Thursday, March 24, 2011

Long Journey for a Beautiful Little Road Trip

     One of the films I couldn't fit into my schedule at the Palm Springs International Film Festival this year was 18 Years Later (18 anni dopo), an Italian film that generated great buzz among audience members there.  My frustration at missing the film was finally relieved when I attended this week's screening at the Italian Institute of Culture in Los Angeles.  The IIC screening room was packed with what I am told was the largest crowd for a screening there in recent memory.
     18 Years Later is the story of Genziano and Mirko, two brothers who have not spoken to one another in the 18 years following the tragic car accident that killed their mother.  Upon his death their long-suffering father gets his wish to bring his shattered family back together via an ingenious and resourceful provision in his will.  The two brothers must deliver his ashes to the graveside of their mother in the restored antique Morgan in which their mother died. 

     Despite the serious story line, this bittersweet Italian comedy is a very entertaining and cathartic film.  It is packed with memorable characters and never degenerates into blatant manipulation of audience emotion--something Hollywood can learn from.
     18 Years Later was a long journey for actor/writer/director Edoardo Leo and his long-time close friend, co-writer and co-star, Marco Bonino.  Friends since childhood, they wrote the first draft of the screenplay 10 years ago with the objective of playing the lead roles.  After multiple rewrites in both English and Italian, with Marco's wife assisting in the translations, and several false starts between Hollywood and Rome (actor Peter O'Toole was attached at one time to play the grandfather), the two amici finally raised enough money to shoot it themselves.  The result was worth that long, hard development hell.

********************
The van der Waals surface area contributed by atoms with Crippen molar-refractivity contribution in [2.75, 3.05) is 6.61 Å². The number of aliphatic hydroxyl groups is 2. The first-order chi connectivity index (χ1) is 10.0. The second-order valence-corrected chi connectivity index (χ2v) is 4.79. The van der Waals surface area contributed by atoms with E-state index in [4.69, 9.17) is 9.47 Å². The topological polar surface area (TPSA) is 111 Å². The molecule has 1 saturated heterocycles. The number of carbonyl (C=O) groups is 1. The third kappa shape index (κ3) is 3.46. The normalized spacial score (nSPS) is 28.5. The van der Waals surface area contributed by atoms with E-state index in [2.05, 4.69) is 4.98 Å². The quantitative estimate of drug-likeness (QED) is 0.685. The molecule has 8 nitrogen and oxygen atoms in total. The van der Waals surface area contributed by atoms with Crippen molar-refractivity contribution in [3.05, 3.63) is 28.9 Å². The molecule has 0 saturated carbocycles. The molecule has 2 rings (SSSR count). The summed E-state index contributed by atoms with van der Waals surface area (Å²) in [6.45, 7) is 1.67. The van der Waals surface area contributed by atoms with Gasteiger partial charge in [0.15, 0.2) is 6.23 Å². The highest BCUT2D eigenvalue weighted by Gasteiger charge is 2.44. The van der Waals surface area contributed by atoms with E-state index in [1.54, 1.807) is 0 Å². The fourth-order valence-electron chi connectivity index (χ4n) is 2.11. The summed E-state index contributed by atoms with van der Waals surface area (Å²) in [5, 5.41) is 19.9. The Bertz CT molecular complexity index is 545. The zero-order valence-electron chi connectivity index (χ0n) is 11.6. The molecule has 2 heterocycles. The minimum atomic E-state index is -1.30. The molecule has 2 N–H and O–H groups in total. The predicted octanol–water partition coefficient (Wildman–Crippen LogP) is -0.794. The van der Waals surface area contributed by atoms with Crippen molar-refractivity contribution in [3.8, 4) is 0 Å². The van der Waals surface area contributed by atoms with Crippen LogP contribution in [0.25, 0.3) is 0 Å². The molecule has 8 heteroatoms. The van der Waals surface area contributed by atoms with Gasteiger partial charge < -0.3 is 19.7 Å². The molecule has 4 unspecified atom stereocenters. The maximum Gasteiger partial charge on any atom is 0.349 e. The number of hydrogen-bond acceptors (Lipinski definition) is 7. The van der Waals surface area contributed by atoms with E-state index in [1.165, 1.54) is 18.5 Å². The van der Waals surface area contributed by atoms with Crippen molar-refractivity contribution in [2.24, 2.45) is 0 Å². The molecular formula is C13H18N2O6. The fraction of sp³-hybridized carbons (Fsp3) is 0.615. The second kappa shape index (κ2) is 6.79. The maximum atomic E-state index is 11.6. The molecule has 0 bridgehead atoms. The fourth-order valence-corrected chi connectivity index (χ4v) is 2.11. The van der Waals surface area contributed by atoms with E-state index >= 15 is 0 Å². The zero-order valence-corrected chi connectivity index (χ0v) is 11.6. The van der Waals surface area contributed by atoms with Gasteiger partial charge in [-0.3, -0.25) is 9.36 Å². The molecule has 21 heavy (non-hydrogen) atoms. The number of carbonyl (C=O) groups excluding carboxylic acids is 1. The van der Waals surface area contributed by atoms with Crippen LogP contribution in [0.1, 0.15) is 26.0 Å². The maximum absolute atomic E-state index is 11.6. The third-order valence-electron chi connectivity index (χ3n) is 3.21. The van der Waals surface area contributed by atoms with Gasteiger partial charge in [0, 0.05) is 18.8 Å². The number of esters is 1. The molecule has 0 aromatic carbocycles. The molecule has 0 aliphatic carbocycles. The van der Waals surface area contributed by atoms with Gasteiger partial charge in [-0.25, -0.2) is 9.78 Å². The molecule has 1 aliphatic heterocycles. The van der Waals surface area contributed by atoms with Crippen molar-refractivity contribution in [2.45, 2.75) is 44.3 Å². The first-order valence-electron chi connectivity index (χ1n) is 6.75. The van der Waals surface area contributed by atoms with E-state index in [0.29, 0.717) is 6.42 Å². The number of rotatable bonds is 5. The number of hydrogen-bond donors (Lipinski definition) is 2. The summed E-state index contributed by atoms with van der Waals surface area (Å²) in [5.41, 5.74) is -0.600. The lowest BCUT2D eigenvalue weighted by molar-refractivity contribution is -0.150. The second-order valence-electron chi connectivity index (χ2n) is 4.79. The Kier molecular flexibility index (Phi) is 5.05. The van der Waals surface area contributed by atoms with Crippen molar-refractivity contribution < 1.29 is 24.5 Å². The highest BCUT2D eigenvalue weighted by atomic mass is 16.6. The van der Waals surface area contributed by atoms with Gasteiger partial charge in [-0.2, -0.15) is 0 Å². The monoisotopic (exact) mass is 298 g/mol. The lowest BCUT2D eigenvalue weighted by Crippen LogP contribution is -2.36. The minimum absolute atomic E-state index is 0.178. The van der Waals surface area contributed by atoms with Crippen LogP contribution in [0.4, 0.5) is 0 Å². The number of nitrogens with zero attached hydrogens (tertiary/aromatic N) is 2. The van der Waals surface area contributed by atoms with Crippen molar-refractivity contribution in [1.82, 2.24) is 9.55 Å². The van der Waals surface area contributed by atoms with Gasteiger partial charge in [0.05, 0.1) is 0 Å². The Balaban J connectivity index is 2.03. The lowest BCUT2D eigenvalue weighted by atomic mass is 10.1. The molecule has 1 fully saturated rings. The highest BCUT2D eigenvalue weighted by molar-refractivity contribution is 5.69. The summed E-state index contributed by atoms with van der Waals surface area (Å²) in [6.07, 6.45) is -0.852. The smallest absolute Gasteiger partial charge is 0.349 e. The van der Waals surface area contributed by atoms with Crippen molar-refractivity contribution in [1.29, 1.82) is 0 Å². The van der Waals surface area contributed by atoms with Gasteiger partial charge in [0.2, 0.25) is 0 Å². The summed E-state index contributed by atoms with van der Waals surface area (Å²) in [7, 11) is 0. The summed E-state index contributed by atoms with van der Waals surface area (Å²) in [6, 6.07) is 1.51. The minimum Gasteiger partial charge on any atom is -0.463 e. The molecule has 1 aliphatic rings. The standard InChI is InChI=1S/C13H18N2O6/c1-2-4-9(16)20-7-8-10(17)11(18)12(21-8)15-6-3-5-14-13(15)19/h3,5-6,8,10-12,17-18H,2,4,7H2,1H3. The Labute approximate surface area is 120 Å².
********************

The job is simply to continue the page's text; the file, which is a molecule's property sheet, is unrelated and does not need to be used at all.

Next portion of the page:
This is a beautiful film about family, guilt and forgiveness.  It's a story that resonates with many people.  My youngest sister and I stopped talking a decade ago in the aftermath of our own mother's sudden and traumatic death under different circumstances.  We started talking to each other again little more than a year ago, and I'm very happy we did.  Our journey to self-healing, like Genziano and Mirko's, is hard but ultimately worth the effort.
     Despite highly favorable audience reaction during the film's few screenings in this country, Marco reported during the IIC Q&A on Tuesday that the film has yet to be picked up in the USA, although it is being distributed throughout Europe, Australia and other places.  I hope that the situation will be remedied soon, so that you can see this film on the big screen.

1 comment:

  1. The movie does have a good storyline. It has a sentimental plot.